METEOROLOGICAL PREPARATION FOR ATHENS 2004
OLYMPICS

Dimitris Ziakopoulos, HNMS, Greece


1. PURPOSE

Weather support provided for five Summer Olympic Games (Los Angeles 1984, Seoul 1988, Barcelona 1992, Atlanta 1996 and Sydney 2000) has been documented. While the details and the weather challenges of each may vary, the support provided by the NMS of each host country follows a very similar pattern.

The Hellenic National Meteorological Service (HNMS) will provide the 2004 Olympic Games in Athens with tailored venue specific weather services. The primary user of these weather services is the Athens Organizing Committee (ATHOC) for the Olympic Games, although media, other public organizations and the general public will also have access to enhanced services.

The Athens Games forecast period is primarily from 1 August to 30 September 2004.
 

2. LOCATION OF FORECAST SITES

Forecasts will be provided for the greater Athens area with site specific forecasts for Olympic venues (Fig. 1) and for the other Olympic cities. (Fig.2).

3. FORECASTING OFFICES AND ROLES

The following forecasting offices will operate in Athens during the Olympics (Fig. 3):

National Meteorological Centre (NMC) within the HNMS building.
will continue to provide its normal forecasting and severe weather services and will be responsible for forecasts to the general public, aviation and shipping.

Athens Olympic Meteorological Centre (AOMC)
within the HNMS building and adjacent to the National Meteorological Centre, responsible for site specific forecasts to Olympic land based sports and general forecasts for the Athens Olympic region. AOMC also issues special Olympic warnings for thunderstorms and winds.

Athens Olympic Sailing Meteorological Office (AOSMO)
in a temporary building at Sailing Marina, Agios Kosmas; responsible for site specific hourly forecasts to yachting.

Athens Olympic Rowing Meteorological Office (AORMO)
In a temporary building at Schinias Whitewater Stadium. A liaison forecaster will be based at the AORMO to interpret and communicate weather forecasts and warnings and changes of forecasting policy. Courses run north to south and are particularly sensitive to strong cross winds.

Meteorological Office at the Sports Command Centre I Main Operations Centre (MOSCC)
at ATHOC Headquarters in Ultimo. Two liaison forecasters will be based at the MOSCC to interpret and communicate weather forecasts and warnings and changes of forecasting policy.

4. STAFFING

Thirty five people will be rostered on duty at AOMC and the remaining Olympic Meteorological Offices. Olympic Management Staff and Media Support Staff are included.

5. VENUE FORECASTS
 

The following products will be issued routinely by the AOMC and AOSMO.

Olympic General Weather Forecast
Olympic 1-hourly forecasts (up to 36h)
Olympic 3-hourly forecasts (up to 48h)
Daily 5-day forecasts
Olympic wind warnings
Olympic thunderstorm bulletin
 

6. INSTRUMENTATION PLAN
 

Our instrumentation plan which has started to materialize, includes:

Automatic weather stations
High Performance Computer for the very high resolution models running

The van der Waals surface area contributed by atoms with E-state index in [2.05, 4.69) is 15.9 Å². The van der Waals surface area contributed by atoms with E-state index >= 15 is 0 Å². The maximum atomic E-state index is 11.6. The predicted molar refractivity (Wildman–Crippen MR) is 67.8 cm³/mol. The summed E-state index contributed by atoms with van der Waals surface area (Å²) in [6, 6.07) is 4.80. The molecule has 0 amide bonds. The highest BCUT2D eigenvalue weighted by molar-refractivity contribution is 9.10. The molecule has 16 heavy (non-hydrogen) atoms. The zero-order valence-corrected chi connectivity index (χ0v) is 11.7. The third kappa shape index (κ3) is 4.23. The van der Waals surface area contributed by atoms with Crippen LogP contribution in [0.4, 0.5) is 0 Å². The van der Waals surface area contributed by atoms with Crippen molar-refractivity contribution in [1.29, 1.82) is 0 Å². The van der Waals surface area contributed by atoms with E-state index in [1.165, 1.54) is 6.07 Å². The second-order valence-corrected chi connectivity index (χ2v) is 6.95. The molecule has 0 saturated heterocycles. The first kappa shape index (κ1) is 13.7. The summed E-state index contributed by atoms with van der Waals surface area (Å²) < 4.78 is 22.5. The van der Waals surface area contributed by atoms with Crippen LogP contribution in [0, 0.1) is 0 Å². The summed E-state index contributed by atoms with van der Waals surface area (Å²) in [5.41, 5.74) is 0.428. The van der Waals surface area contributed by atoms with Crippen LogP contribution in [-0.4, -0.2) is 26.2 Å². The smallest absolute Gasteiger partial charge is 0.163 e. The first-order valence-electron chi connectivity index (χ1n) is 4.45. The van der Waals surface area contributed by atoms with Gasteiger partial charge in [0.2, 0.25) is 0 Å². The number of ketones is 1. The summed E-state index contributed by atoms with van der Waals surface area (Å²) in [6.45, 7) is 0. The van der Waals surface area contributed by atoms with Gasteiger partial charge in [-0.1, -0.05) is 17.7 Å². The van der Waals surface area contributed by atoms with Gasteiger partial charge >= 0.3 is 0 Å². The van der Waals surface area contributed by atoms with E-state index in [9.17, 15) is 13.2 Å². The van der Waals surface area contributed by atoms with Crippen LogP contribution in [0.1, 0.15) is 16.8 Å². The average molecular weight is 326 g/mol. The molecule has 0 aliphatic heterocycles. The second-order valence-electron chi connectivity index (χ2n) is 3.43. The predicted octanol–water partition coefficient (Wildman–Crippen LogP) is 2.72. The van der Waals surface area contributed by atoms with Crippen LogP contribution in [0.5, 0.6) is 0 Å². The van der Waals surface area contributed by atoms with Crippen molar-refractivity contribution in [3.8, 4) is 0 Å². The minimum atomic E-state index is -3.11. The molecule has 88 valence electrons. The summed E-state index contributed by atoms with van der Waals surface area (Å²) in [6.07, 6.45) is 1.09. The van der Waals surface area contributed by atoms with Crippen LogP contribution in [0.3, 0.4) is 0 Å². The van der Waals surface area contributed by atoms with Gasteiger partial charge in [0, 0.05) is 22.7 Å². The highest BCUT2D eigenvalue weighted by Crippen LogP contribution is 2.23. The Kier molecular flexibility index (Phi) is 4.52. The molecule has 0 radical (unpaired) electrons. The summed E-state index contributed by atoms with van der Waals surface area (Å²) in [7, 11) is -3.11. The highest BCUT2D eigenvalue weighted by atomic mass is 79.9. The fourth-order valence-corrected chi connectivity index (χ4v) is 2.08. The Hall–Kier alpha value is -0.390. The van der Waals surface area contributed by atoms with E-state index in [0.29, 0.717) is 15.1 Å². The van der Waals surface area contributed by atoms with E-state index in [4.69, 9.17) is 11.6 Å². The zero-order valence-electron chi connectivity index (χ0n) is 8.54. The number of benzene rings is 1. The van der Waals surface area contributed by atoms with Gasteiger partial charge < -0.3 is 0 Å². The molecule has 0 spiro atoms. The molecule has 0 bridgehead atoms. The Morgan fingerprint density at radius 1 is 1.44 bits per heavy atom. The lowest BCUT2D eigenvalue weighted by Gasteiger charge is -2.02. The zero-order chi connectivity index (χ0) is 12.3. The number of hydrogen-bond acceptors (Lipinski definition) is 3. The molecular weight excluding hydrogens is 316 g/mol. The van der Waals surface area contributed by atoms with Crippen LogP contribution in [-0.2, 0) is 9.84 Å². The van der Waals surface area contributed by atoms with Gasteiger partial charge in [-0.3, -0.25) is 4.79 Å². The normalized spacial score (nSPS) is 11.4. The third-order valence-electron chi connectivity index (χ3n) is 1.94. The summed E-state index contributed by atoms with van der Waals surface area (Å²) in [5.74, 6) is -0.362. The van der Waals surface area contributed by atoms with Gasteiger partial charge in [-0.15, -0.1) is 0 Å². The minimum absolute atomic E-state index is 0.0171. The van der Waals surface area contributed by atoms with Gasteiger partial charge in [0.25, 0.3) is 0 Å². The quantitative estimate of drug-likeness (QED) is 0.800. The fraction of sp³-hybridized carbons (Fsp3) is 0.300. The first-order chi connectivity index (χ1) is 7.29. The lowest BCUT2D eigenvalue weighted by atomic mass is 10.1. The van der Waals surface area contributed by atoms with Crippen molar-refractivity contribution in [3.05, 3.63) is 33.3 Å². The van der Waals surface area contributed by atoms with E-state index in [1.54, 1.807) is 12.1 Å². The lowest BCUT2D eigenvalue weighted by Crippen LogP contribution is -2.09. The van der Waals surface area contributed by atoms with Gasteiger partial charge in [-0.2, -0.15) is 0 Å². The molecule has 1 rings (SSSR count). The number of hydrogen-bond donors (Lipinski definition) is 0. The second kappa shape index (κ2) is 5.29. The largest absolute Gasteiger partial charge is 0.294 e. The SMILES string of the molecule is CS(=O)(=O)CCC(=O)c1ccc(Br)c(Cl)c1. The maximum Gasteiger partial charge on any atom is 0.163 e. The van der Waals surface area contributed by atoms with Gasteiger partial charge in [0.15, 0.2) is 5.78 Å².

Archiving System
Doppler Radar
Wind Profiler
Lightning Detector System
Local Satellite Receiver
Nowcasting System
 

7. INTERNATIONAL COLLABORATIONS
 

HNMS has submitted a proposal to WWRP for a Forecast Demonstration Programme (FDP) in Athens. The proposed project will be conducted over two years. A trial phase is scheduled for August 2003 (period of test events) while the operational phase will take place during August and September 2004. Although Sydney 2000 FDP was more oriented to the nowcasting of convective situations, the Athens 2004 FDP will also include the accurate short-range forecasting of near-surface parameters, namely temperature and wind. HNMS is waiting for an answer from the steering committee of WWRP.

8. THREATENING WEATHER TYPES FOR TILE OLYMPICS

The three most threatening weather types with potential impact during the Athens Olympic Games are:

Excessive surface temperature (heatwaves)

Athens urban basin is notorious during summer months for excessive surface temperatures. High temperatures can last for several days. Inside the urban basin, the distribution of temperature presents a large spatial variability due to the existence of urban areas and the proximity of water bodies. Gentle sea breezes contribute to more comfortable temperatures near the coasts while inside the urban center surface temperature is much higher. However, the discomfort index has a low value because of the low humidity (Fig. 4).

Strong surface winds
During summer, the Aegean Sea is influenced by strong northern sector winds, called the Etesians. Although these regional winds affect mainly the Aegean Sea and the islands, they also affect the Athens area (Fig. 5, 6). As you can see, at Marathon - Schinias area (rowing centre) the sea breeze blows from SE-NE direction while at Helliniko area (sailing centre) the wind conditions are more complicated as the sea breeze generally blows from S-SW directions. Therefore, there is a need for accurate forecasting of surface winds, especially near the coasts.

Summer thunderstorms
They can occur due to excessive ground heating, often in combination with upper level troughs and pools of cold air. Sometimes they are violent, accompanied with heavy precipitation (even small size hail), lightning and strong gusts of wind. There are on average 3 days of thunderstorms during August.
 
 
 

Dimitris Ziakopoulos
Member of Olympic Meteorological Support Committee HNMS